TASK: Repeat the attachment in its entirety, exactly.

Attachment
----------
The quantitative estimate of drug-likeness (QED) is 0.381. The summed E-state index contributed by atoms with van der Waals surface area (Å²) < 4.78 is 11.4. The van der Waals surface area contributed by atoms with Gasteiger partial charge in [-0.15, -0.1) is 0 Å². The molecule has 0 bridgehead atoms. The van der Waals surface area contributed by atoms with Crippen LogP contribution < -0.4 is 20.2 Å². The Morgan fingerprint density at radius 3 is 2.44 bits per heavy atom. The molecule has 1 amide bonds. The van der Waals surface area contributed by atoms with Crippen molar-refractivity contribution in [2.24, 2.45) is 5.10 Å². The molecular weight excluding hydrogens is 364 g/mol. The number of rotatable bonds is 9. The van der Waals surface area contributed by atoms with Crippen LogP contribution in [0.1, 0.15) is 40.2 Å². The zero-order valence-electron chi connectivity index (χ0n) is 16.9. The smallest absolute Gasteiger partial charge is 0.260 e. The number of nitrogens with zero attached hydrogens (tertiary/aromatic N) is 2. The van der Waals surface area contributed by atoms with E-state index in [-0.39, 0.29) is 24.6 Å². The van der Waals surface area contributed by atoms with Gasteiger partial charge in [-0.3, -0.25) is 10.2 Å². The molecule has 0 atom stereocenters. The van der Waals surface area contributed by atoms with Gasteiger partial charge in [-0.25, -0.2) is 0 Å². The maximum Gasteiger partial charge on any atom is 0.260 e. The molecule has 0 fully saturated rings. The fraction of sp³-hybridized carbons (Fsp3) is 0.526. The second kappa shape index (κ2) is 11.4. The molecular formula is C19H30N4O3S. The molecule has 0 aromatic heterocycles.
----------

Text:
The quantitative estimate of drug-likeness (QED) is 0.381. The summed E-state index contributed by atoms with van der Waals surface area (Å²) < 4.78 is 11.4. The van der Waals surface area contributed by atoms with Gasteiger partial charge in [-0.15, -0.1) is 0 Å². The molecule has 0 bridgehead atoms. The van der Waals surface area contributed by atoms with Crippen LogP contribution < -0.4 is 20.2 Å². The Morgan fingerprint density at radius 3 is 2.44 bits per heavy atom. The molecule has 1 amide bonds. The van der Waals surface area contributed by atoms with Crippen molar-refractivity contribution in [2.24, 2.45) is 5.10 Å². The molecular weight excluding hydrogens is 364 g/mol. The number of rotatable bonds is 9. The van der Waals surface area contributed by atoms with Crippen LogP contribution in [0.1, 0.15) is 40.2 Å². The zero-order valence-electron chi connectivity index (χ0n) is 16.9. The smallest absolute Gasteiger partial charge is 0.260 e. The number of nitrogens with zero attached hydrogens (tertiary/aromatic N) is 2. The van der Waals surface area contributed by atoms with E-state index in [-0.39, 0.29) is 24.6 Å². The van der Waals surface area contributed by atoms with Gasteiger partial charge in [-0.3, -0.25) is 10.2 Å². The molecule has 0 atom stereocenters. The van der Waals surface area contributed by atoms with Gasteiger partial charge in [-0.25, -0.2) is 0 Å². The maximum Gasteiger partial charge on any atom is 0.260 e. The molecule has 0 fully saturated rings. The fraction of sp³-hybridized carbons (Fsp3) is 0.526. The second kappa shape index (κ2) is 11.4. The molecular formula is C19H30N4O3S. The molecule has 0 aromatic heterocycles.